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  • Poster presentation
  • Open Access

Challenges of the set-up process for academic led international studies of rare diseases

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Trials201516 (Suppl 2) :P196

  • Published:


  • Risk Aversion
  • Rare Disease
  • Muscular Dystrophy
  • Duchenne Muscular Dystrophy
  • Model Contract

Researchers and patients agree that rare diseases require new and better therapies. Trials in rare diseases have many challenges, relating to the scarcity of patients and experts, with the inevitable conclusion that large scale studies will require recruitment of patients from multiple centres in different countries. We describe the challenges of setting up an international (US, UK, Canada, Italy, Germany) trial of three steroid regimes in the management of children with Duchenne muscular dystrophy, funded by the US-based NIH(NINDS).

Contract negotiations proved difficult. Differences in the definition of sponsorship between the US and the UK required a major discussion before resolution could be achieved. Risk aversion on behalf of all parties caused major delays. Concerns about exchange rate fluctuations meant that individual researchers were asked to bear the risk of an adverse shift in the exchange. Most of the 40 participating sites requested individual amendments to the model contract, in part because of a lack of compatibility with standard contracts commonly used in the different participating countries; recurrent issues included the currency to be used for payments and who bore responsibility for indemnification.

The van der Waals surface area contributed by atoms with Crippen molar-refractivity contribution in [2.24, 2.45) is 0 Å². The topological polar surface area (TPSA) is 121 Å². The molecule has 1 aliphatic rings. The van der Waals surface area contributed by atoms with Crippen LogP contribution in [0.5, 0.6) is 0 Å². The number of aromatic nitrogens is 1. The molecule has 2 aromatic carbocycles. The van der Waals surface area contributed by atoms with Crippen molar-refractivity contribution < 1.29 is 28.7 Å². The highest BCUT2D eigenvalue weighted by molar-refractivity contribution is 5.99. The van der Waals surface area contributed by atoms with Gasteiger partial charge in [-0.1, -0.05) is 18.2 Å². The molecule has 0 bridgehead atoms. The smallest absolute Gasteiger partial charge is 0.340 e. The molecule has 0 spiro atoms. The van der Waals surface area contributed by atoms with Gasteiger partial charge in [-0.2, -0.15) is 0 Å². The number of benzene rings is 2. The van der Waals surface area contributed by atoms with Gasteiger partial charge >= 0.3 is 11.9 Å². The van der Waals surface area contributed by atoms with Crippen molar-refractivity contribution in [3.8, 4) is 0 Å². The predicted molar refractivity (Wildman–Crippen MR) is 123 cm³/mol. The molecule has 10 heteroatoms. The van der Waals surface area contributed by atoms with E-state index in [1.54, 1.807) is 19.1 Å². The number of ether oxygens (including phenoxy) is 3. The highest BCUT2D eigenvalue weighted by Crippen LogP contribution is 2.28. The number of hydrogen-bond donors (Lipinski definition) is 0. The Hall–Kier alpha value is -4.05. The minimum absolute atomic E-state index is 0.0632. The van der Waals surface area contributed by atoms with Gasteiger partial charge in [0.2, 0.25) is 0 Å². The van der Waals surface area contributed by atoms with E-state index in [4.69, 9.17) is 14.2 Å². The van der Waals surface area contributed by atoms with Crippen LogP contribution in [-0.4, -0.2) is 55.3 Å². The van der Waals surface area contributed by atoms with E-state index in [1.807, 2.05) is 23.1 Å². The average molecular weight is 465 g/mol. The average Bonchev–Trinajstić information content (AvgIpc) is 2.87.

The discrepancies in the interpretation of the EU Clinical Trials Directive across European countries and the differences between the regulatory and ethical approval processes in Europe, US and Canada meant that we had five separate and distinct timelines and frameworks to deal with in terms of getting regulatory, ethical and local approvals.

A concerted approach is needed to resolve the specific challenges of setting up multicentre studies in rare diseases

Authors’ Affiliations

Newcastle University, Newcastle upon Tyne, UK
University of Rochester, New York, USA


© McColl et al. 2015

This article is published under license to BioMed Central Ltd. This is an Open Access article distributed under the terms of the Creative Commons Attribution License (, which permits unrestricted use, distribution, and reproduction in any medium, provided the original work is properly cited. The Creative Commons Public Domain Dedication waiver ( applies to the data made available in this article, unless otherwise stated.


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